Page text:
Movie Reviews: Red Tails




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     20th Century Fox  (117mins)
     The elite Tuskegee Airmen overcome segregation and prejudice to become first-line fighters to guard bombers.
     Cuba Gooding Jr. Terrence Howard, Michael B. Jordan, David Oyelowo, Tristan Wilds, Daniela Ruah, Bryan Cranston, Method Man, Josh Dallas, Theo James, Andre Royo, Elijah Kelley, Ne-Yo
Bottom Line:

Laurence Washington

Thanks to the wizards at Industrial Light & Magic, George Lucas’ thrilling World War II epic “Red Tails” opens with an edge-of-your-seat aerial combat worthy of any “Star Wars production.” No, …make that “better” than any “Star Wars” production.  What Lucas puts on the screen is breathtaking.

However, the real battles are fought on the ground in this film. Set in Italy during 1944, Terrence Howard stars as Col. A.J. Bullard, who oversees the historic Tuskegee Airmen – consisting of ace African-American fighter pilots “Lighting” (David Oyelowo), “Easy” (Nate Parker),“Ray Gun” (Tristan Wilds), and “Deke” (Marcus T. Paulk) who fly every mission to gain respect and racial equality in the military.

Oscar-winner Cuba Gooding Jr. plays curmudgeon Major Emanuel Stance who spends a good part of the film chomping on his pipe before sending the pilots on missions unworthy of their talents. Since Gooding was in the original made-for-TV movie about the Tuskegee Airmen, it would have been nice to see him have a more fleshed out role.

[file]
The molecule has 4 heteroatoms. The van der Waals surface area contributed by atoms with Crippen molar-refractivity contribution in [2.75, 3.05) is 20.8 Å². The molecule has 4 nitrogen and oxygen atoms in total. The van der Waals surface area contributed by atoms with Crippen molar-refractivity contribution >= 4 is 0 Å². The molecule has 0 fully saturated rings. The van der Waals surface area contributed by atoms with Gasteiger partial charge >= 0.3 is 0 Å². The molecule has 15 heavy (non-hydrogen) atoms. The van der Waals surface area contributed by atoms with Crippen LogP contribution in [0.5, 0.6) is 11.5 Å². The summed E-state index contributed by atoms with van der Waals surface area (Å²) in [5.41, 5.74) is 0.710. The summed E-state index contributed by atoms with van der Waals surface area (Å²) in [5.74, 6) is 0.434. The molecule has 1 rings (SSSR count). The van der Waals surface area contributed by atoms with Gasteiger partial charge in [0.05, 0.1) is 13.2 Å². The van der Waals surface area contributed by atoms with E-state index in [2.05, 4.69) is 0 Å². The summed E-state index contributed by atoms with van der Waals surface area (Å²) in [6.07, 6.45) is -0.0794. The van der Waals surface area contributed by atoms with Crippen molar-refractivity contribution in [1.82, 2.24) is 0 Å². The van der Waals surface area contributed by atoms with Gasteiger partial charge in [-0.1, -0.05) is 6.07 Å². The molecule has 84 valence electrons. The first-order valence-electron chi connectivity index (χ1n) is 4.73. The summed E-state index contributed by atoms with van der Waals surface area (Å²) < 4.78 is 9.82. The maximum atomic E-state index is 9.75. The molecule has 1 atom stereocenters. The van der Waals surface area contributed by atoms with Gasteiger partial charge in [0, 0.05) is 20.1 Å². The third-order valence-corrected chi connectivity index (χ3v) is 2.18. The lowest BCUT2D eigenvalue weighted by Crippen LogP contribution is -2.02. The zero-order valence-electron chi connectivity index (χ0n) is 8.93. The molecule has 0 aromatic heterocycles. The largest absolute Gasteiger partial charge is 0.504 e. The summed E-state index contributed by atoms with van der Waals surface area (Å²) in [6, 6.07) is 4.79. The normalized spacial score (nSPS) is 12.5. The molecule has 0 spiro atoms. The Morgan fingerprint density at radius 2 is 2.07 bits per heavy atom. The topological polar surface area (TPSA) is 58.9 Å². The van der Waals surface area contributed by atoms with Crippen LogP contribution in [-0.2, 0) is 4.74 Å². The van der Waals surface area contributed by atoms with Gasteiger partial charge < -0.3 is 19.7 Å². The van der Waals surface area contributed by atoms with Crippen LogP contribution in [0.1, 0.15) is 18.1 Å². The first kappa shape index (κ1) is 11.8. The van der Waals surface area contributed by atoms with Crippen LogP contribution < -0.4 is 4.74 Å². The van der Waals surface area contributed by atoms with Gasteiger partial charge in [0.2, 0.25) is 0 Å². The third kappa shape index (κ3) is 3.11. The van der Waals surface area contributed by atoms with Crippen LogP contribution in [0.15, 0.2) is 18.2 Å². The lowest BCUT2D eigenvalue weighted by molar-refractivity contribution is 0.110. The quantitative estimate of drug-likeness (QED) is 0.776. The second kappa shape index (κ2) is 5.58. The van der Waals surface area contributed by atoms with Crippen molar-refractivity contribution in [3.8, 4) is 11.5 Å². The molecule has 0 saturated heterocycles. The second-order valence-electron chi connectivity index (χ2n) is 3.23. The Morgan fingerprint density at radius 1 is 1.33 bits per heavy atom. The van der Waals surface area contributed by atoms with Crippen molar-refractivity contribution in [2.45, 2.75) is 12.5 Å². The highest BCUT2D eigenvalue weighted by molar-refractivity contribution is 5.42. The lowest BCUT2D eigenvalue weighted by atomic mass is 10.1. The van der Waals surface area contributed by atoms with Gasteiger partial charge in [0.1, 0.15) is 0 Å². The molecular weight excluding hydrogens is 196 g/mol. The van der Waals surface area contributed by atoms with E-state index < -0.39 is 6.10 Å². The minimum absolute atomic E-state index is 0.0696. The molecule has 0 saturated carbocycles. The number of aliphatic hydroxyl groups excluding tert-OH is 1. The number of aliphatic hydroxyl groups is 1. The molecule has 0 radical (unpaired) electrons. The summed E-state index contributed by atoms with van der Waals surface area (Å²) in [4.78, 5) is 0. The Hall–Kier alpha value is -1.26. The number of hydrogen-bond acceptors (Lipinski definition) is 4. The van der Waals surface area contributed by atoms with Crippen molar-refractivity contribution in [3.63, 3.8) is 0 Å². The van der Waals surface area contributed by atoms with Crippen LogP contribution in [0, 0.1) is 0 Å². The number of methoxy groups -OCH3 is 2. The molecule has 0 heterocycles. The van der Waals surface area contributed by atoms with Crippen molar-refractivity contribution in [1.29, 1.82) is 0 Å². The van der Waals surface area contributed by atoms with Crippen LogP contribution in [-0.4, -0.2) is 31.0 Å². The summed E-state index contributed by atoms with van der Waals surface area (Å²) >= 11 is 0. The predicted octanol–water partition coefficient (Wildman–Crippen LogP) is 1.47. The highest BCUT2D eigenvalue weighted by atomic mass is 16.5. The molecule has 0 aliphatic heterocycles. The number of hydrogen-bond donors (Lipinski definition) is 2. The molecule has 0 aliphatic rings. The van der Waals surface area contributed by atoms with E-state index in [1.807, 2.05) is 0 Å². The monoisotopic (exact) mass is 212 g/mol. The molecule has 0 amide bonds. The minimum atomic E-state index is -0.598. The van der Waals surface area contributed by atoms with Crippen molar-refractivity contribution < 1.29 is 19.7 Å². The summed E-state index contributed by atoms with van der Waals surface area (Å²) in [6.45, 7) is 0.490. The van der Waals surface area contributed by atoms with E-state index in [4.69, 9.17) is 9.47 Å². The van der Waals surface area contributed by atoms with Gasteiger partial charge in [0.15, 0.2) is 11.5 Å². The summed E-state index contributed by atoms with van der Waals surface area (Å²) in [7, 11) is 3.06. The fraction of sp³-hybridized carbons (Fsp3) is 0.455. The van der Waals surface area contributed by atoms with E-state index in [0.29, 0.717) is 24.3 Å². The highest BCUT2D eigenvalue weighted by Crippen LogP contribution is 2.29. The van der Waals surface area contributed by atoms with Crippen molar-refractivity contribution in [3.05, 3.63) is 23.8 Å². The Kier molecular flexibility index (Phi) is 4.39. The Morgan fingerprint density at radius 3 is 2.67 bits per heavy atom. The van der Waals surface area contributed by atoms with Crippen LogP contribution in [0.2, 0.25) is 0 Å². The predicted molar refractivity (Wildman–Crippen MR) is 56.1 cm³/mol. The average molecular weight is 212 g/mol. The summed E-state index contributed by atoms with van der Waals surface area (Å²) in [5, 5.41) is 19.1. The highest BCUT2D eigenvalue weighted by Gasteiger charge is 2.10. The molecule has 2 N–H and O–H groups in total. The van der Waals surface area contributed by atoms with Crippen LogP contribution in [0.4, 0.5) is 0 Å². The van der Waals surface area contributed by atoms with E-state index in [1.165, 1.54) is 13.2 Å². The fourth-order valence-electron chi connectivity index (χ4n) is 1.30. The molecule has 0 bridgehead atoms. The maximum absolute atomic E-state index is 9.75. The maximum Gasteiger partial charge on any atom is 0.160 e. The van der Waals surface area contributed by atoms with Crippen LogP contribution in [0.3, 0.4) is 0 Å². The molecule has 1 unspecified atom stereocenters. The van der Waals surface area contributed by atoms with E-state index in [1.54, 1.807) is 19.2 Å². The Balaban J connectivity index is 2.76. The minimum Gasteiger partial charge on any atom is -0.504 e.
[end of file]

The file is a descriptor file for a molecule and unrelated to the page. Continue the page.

Between dogfights with the Luftwaffe and patching together hand-me-down dilapidated aircraft, several sub-plots involving a love affair between Lighting and a local Italian girl (Daniela Ruah), and Easy’s battle with alcohol underline the film between aerial battles.

In the interim, Bullard fights with racist, PR-driven military brass who refuse to issue his men new planes, and to let them fly missions to protect bombers that their white counterparts have allowed to be shot to pieces.

However, after several failed missions, the military brass grows weary of the Luftwaffe using U.S. bombers for target practice.  They finally green lights Bullard’s men to escort a fleet of U.S. bombers to Berlin. New planes are issued, and the pilots paint their plane’s tail a distinctive scarlet red – the signature of the Tuskegee Airmen.

The third act of “Red Tails” pits the elite Tuskegee flyboys against the Luftwaffe’s new jet powered aircraft. The ensuing dogfight begins at 10,000 feet and ends at the edge of your seat. “Red Tails” is a spectacular film to watch.

Even though race is an underline issue in the film, to the filmmaker’s credit, racial issues never get too heavy-handed where it detracts from the excellent storytelling, and the fact that “Red Tails” is adrenaline-pumping entertainment.



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